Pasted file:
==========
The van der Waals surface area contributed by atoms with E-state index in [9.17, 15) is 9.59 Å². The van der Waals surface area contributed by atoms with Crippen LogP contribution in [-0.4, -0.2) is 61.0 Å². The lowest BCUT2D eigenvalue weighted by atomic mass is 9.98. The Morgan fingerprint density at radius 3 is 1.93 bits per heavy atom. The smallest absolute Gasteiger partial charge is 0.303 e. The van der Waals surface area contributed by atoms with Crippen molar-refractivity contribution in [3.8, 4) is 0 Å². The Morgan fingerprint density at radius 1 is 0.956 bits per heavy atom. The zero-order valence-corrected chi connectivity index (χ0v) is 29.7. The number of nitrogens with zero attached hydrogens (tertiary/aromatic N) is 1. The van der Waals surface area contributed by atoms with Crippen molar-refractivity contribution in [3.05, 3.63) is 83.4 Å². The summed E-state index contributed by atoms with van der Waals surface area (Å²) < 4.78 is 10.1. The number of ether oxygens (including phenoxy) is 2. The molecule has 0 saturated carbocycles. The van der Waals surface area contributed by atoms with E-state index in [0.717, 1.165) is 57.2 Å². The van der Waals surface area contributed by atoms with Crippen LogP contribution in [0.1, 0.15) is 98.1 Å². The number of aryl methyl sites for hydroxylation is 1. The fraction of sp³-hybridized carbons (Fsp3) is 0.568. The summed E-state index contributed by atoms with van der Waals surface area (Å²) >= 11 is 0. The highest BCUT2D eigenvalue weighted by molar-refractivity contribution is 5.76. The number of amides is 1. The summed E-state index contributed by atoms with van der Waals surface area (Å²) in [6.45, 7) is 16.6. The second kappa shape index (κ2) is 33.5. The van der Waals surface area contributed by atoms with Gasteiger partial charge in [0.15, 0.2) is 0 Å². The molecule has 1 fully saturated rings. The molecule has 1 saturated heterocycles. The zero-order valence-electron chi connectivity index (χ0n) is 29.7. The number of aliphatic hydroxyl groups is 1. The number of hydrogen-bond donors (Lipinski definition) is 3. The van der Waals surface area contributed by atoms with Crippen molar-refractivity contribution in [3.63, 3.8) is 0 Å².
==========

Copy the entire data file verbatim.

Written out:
The van der Waals surface area contributed by atoms with E-state index in [9.17, 15) is 9.59 Å². The van der Waals surface area contributed by atoms with Crippen LogP contribution in [-0.4, -0.2) is 61.0 Å². The lowest BCUT2D eigenvalue weighted by atomic mass is 9.98. The Morgan fingerprint density at radius 3 is 1.93 bits per heavy atom. The smallest absolute Gasteiger partial charge is 0.303 e. The van der Waals surface area contributed by atoms with Crippen molar-refractivity contribution in [3.8, 4) is 0 Å². The Morgan fingerprint density at radius 1 is 0.956 bits per heavy atom. The zero-order valence-corrected chi connectivity index (χ0v) is 29.7. The number of nitrogens with zero attached hydrogens (tertiary/aromatic N) is 1. The van der Waals surface area contributed by atoms with Crippen molar-refractivity contribution in [3.05, 3.63) is 83.4 Å². The summed E-state index contributed by atoms with van der Waals surface area (Å²) < 4.78 is 10.1. The number of ether oxygens (including phenoxy) is 2. The molecule has 0 saturated carbocycles. The van der Waals surface area contributed by atoms with E-state index in [0.717, 1.165) is 57.2 Å². The van der Waals surface area contributed by atoms with Crippen LogP contribution in [0.1, 0.15) is 98.1 Å². The number of aryl methyl sites for hydroxylation is 1. The fraction of sp³-hybridized carbons (Fsp3) is 0.568. The summed E-state index contributed by atoms with van der Waals surface area (Å²) >= 11 is 0. The highest BCUT2D eigenvalue weighted by molar-refractivity contribution is 5.76. The number of amides is 1. The summed E-state index contributed by atoms with van der Waals surface area (Å²) in [6.45, 7) is 16.6. The second kappa shape index (κ2) is 33.5. The van der Waals surface area contributed by atoms with Gasteiger partial charge in [0.15, 0.2) is 0 Å². The molecule has 1 fully saturated rings. The molecule has 1 saturated heterocycles. The zero-order valence-electron chi connectivity index (χ0n) is 29.7. The number of aliphatic hydroxyl groups is 1. The number of hydrogen-bond donors (Lipinski definition) is 3. The van der Waals surface area contributed by atoms with Crippen molar-refractivity contribution in [3.63, 3.8) is 0 Å².